(Courtesy of Mike Sawatzky, Winnipeg Free Press) — Darren Granger has made a habit of working overtime.
As the head equipment manager for the Los Angeles Kings, Granger has been along for the ride with one of the NHL’s most successful franchises. When the Kings aren’t winning Stanley Cups (2012 and 2014) or going on long post-season runs, Hockey Canada often comes calling with a post-season or pre-season assignment.
Granger never seems to say no.
“Our last five years have been busy, but a good busy,” the 46-year-old Brandon native said during a short break in his work day Wednesday at the Kings’ practice facility in El Segundo, Calif.
“We went to the finals in ’12, went to conference finals in ’13, went to finals in ’14. I also worked the Olympics in ’14. I worked the World Cup in ’16. Two all-star games in there, too. So, we haven’t had an all-star break for those two years. They’ve been busy, but it’s what I love doing. We should all, players and staff, be wanting to work in May and June.”
Granger got his start in the business in the mid-1980s, serving as an assistant to Craig Heisinger, then the equipment manager of the Western Hockey League’s Brandon Wheat Kings.
When Heisinger moved on to the Winnipeg Jets, Granger got Zinger’s old gig and worked three more seasons in the Wheat City before graduating to the NHL’s Vancouver Canucks as an assistant equipment manager in 1992.
In 2006, he was one of incoming Kings general manager Dean Lombardi’s first hires.
Granger’s job entails much more than just sharpening skates, although maintaining skates for Kings players is a crucial part of his work.
“I really like the work part of it…” Granger said. “I like trying to create something that gives a guy, not an advantage, but (something) to be able to keep him in a game. (I’ll be) adjusting skate hollows or skate profiles to hopefully make him a better skater.”
Technology has transformed the science of skates and sticks dramatically since Granger first started in the NHL. If new techniques can improve performance, he’s very interested.
“We have a lot of different machinery that helps us with that but, still, there’s a lot of process in talking with players about what they like and what they don’t like,” Granger said. “Over the years, I’ve just gotten to the point (where) I think I’ve got a pretty good understanding of watching guys skate and maybe what would help them and what might not.
“We also have a skating coach (Dave Cruikshank) and I like leaning on him (for advice) with what he thinks guys are doing wrong or maybe how the skate could help him become a better skater.”
Snap-on blade technology has revolutionized in-game adjustments. Players rarely need to remove their skates to be sharpened when it’s much simpler to snap in a new blade.
“That’s all I use here, mostly because I think… it’s really important to keep the player in the game rather than come out of the game because he’s lost an edge,” Granger said. “Unless a player would rather use what he’s been using for years.”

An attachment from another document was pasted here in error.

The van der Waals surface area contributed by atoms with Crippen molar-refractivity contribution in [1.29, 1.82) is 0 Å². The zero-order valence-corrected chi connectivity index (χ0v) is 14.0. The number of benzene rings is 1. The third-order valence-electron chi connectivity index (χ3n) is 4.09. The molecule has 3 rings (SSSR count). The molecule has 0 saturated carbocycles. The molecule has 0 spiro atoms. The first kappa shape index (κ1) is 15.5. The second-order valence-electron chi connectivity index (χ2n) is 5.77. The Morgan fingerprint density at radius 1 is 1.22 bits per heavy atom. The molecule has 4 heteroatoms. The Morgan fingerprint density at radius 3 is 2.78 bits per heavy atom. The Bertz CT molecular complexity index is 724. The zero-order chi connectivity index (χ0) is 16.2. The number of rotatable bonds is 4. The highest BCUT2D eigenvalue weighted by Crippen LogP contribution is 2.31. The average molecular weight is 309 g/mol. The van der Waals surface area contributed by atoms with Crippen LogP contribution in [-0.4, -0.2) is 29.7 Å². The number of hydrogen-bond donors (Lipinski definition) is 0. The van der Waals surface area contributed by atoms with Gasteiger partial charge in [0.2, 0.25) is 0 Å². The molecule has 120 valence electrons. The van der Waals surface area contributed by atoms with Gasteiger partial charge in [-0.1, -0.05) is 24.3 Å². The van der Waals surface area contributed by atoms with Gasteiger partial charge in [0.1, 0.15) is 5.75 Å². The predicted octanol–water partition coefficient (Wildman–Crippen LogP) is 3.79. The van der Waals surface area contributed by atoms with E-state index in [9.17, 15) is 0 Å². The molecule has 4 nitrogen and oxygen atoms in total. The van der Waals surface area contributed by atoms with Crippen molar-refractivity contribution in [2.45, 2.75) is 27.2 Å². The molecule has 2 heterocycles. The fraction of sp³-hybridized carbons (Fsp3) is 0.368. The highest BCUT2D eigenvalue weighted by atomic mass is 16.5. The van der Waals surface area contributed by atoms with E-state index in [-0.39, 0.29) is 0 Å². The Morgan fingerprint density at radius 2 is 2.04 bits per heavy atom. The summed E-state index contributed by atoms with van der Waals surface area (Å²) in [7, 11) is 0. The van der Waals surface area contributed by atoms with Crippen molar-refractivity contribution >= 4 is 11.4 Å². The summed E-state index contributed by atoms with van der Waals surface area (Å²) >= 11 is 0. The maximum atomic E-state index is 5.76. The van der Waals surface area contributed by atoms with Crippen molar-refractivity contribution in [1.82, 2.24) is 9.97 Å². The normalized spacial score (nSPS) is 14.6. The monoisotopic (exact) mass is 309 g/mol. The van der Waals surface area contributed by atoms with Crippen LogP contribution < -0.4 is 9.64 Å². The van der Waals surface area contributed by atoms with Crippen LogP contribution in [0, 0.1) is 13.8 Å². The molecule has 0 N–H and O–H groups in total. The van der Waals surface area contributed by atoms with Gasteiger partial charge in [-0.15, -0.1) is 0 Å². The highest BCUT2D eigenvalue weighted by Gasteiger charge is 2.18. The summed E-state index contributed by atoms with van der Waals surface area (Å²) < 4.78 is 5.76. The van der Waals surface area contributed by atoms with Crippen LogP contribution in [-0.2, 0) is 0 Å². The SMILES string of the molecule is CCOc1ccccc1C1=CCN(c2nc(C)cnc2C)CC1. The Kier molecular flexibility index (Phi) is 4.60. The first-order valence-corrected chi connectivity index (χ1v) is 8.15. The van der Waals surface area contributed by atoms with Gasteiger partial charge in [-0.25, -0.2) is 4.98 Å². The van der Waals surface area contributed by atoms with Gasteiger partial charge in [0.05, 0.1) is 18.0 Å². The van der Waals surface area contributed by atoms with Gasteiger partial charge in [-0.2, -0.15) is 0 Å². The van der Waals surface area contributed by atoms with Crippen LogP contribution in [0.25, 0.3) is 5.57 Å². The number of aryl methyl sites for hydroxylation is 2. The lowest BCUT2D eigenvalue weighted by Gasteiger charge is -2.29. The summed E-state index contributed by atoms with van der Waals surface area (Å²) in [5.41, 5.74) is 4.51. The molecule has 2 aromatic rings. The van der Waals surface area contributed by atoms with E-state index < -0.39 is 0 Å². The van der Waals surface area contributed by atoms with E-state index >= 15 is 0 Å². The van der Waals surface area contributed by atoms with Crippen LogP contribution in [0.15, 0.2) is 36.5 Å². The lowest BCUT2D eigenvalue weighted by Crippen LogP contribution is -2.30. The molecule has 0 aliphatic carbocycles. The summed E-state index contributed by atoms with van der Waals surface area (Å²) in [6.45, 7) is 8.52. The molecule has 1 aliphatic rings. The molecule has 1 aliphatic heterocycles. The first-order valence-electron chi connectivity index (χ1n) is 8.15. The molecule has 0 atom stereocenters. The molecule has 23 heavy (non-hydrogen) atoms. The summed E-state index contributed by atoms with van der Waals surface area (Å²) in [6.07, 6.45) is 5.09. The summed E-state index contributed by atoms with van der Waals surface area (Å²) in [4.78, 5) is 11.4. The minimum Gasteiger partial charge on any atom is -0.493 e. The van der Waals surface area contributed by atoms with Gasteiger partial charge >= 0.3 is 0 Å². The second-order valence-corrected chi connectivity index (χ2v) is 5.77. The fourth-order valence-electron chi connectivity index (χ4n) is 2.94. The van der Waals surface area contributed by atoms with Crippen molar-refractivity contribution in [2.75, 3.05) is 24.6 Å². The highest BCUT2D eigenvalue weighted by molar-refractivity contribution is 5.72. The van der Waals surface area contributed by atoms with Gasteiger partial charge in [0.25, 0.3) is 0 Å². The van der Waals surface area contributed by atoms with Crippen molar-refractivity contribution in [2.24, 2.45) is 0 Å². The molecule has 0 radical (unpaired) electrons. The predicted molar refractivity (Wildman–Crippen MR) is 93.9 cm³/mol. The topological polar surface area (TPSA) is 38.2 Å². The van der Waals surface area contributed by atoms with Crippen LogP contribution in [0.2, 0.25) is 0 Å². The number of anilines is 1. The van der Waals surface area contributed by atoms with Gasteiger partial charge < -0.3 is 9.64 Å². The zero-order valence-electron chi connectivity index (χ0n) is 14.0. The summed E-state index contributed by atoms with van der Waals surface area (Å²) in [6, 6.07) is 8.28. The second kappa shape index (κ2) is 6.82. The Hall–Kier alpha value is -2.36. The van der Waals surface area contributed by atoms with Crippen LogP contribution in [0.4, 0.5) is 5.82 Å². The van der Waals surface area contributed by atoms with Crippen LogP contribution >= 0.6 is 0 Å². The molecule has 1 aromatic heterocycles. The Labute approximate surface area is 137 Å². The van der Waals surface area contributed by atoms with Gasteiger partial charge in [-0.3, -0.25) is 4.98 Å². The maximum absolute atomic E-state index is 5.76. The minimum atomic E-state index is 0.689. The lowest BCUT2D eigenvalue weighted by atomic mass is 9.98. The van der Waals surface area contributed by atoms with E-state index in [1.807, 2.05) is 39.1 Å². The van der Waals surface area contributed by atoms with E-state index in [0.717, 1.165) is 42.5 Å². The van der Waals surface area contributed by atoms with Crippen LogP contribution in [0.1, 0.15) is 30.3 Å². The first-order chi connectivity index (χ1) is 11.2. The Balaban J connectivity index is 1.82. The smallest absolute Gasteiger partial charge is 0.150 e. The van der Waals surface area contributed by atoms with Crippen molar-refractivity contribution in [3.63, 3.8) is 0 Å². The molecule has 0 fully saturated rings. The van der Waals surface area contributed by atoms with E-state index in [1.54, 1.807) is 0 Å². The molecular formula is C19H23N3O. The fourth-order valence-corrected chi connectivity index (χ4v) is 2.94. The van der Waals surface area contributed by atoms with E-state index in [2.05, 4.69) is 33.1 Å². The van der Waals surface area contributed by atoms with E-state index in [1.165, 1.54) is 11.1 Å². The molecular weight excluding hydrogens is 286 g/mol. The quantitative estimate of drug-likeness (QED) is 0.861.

The only wooden stick left in Granger’s office is a relic of another age — a Koho model used by Kings head coach Darryl Sutter when he played for the Chicago Blackhawks in the 1980s.
“The stick really changed,” Granger said, recalling Ryan Smyth was the last member of the Kings to use wood blades in 2010-11. “That provided a huge edge to the shooter and making the players better. I remember (Vancouver’s Pavel) Bure using a composite shaft with a wood blade back in the early ’90s.
“He liked it but now, if I showed our players that shaft, they would laugh. It was so heavy and square. That’s just the way it was. The wood ones are the same.”
The new-technology sticks come exactly to a player’s specifications now, requiring less tweaking by the players. Any changes to the flex or curve are now made at the factory.
Granger, in his 24th NHL season, also serves on a subcommittee of the league’s joint health and safety committee. He has a keen interest in the latest developments.
What about mouthguards? They’re mandatory in minor hockey, but at the pro level, the choice is very much up to the player. In this concussion-conscious era, shouldn’t they be mandatory?
“Good question,” Granger said. “If you ask a player, it’s probably a preference thing. It’s definitely optional. Maybe they’ll say they have trouble breathing or talking. The mouthguards are pretty good. Most of our guys wear mouthguards that are made by our dentist…
“We would be wanting our guys to wear them for concussions. The majority of our guys wear them.”
Granger said he can also envision a time when neckguards are in general use by NHLers, much as visors and shot-blockers on skates have come into general use. Cut-resistant gear — hockey socks, foot socks and underwear — is also gaining acceptance.
“I think we need some help there from the manufacturers on making something that’s comfortable for the guys,” Granger said, referring to neckguards.
“Nothing against the kids that are wearing them at the world junior level, but I’ve watched those games and I know they’re not wearing it properly. They’re wearing a little piece that’s say an inch big, or whatever the standard is for the IIHF. I can see his neck above and below it. It’s protecting part of the neck, but not the whole neck. I know it’s coming.”
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